Keep bonds on the books but it is also time to explore equities
Credit Suisse forecasts 10-year Treasury yields will move no higher than 3 per cent over the next 12 months – from 2.9 per cent currently – suggesting only a limited move higher from current levels
Reports of the death of bonds – while commonplace – are greatly exaggerated, in my view. An apparently toxic confluence of rising Treasury yields, widening credit spreads, and fears that the asset class had entered the terminal stage of the credit cycle, sparked a spate of obituaries in the press. Inevitably, investors have started to ask whether it is time to unwind holdings in their most beloved of financial assets.
I exaggerate slightly, but the prospect of an Asian investor willingly selling their bonds is almost unimaginable. Investment grade and/or high yield credit has been the mainstay of client portfolios for years, even decades. They have been the US Postal Service of financial markets. They always deliver.
In the past 21 years, for example, Asian US dollar credit – across all ratings – has delivered negative returns just three times, in 1997 (Asia Crisis), 2008 (Lehman Crisis) and 2013 (Taper Tantrum). How’s that for reliability? Moreover, over the two decades, the asset class has returned an average 7.25 per cent per year, equivalent to a cumulative return of 335 per cent. Small wonder investors have developed attachment anxieties.
But with global growth increasingly synchronised, global monetary policy apparently tightening, and inflationary fears on the rise, is it time to consign bonds to the home for aged portfolios? And is it also time to look with fresh eyes at the youthful opportunities abounding in equity markets across the world?
Well, yes and no; or more precisely, no and yes.
In my view, it’s far too soon to pension off your bonds; and – as discussed in previous columns – it is absolutely the right time start exploring equities.
For those anticipating the early demise of credit, this may sound counter-intuitive. What about the relentless surge higher in US Treasury yields? As the US Fed raises interest rates – the market now expects between three and four 25 basis points hikes this year – does that not mean yields will move higher and negatively impact total returns in the credit space?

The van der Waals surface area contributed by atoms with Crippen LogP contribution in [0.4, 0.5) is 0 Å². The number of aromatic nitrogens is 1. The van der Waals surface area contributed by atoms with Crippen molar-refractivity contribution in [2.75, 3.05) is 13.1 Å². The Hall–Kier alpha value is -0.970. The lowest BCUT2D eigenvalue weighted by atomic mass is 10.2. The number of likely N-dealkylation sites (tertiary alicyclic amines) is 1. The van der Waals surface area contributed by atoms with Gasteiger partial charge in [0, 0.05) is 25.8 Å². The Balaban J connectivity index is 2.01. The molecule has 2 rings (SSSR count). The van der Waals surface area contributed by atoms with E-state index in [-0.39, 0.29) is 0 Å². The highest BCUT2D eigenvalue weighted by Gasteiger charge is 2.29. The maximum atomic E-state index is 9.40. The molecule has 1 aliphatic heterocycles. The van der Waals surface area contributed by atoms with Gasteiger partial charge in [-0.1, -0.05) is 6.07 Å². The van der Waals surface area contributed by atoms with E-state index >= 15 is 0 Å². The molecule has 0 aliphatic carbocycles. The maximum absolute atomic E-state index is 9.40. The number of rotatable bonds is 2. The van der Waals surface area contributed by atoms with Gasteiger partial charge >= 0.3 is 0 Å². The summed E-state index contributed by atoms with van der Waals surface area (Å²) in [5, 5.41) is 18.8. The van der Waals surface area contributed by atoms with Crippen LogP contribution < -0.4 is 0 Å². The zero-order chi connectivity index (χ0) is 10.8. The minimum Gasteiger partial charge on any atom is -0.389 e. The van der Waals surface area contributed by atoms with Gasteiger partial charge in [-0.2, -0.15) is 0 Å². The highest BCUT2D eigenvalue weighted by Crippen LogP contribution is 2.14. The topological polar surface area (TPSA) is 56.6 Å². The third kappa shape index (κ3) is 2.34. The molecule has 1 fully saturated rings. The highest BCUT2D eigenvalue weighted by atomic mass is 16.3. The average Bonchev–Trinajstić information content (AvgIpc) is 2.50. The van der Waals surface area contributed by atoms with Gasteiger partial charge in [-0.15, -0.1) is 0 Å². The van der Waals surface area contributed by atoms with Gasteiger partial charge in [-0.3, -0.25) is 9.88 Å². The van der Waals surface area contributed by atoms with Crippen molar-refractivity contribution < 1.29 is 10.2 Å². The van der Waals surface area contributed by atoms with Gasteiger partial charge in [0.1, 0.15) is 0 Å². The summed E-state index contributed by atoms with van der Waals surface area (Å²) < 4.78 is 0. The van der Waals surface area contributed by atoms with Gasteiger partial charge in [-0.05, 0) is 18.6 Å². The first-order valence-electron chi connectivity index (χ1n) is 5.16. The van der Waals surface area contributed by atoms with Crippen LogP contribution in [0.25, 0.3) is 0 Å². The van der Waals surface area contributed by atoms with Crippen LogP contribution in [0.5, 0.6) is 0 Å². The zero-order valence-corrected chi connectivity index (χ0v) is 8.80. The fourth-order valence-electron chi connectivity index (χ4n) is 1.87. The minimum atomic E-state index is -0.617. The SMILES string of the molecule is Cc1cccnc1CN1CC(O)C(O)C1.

Actually, we don’t think so; we think 10-year yields will move no higher than 3 per cent over the next 12 months – from 2.9 per cent currently – suggesting only a limited move higher from current levels. Bond markets have an uncanny way of pricing in economic expectations – eventually. Economic data is currently warning of a pause in growth momentum in the US, which would limit the upside on yields and be supportive for bond prices.
So what about credit spreads, which reflect company risk? Consensus holds that the credit risk premium has compressed to such a tight level that it no longer adequately compensates investors for the risks they take. In a rising interest rate environment, with even cash offering an increasingly attractive return, surely credit risk premia would widen and this would in turn constitute a negative for returns?
Well it is undeniable that credit spreads are tight. But it is also important to note that spreads have been tighter in the past, particularly during the period 2003 to 2007. In other words, the sheer weight of buying from investors is likely to ensure credit remains well bid, preventing spreads from widening significantly. It’s also worth pointing out that in the superhot new issue market, higher coupons also make credit that much more attractive from a carry perspective.
Finally, the credit cycle. In the late stage, corporate leverage typically increases, cash piles diminish, overall credit quality deteriorates and default rates tick higher. All this is true, but it is credit negative only if we assume we are actually in the tail end of the cycle.
The credit rating agency Moody’s disagrees. In its much anticipated Annual Default Study published last week, the key high yield default rate is expected to dramatically improve from 2.9 per cent in 2017 to just 1.7 per cent in 2018. In other words, Moody’s believes a positive mix of growth, healthy earnings, and low refunding risk will positively support creditworthiness – and credit spreads – over the coming year.
Of course, Moody’s paints – correctly in my view – a macro environment also conducive to equities. I’ve suggested in previously commentaries that we are in a multi-year upswing in global equity markets in general and emerging markets in particular.
And it goes without saying that in such an environment, expected returns in bonds will typically underperform those of equities. Hence, client rotation from the former to the latter is entirely appropriate and to be expected. Nevertheless, I firmly believe credit will continue to remain a critical part of a balanced portfolio both as a way of generating modest total returns and as importantly, and as a means of hedging and diversifying risk.
John Woods is the Chief Investment Officer, Asia-Pacific, at Credit Suisse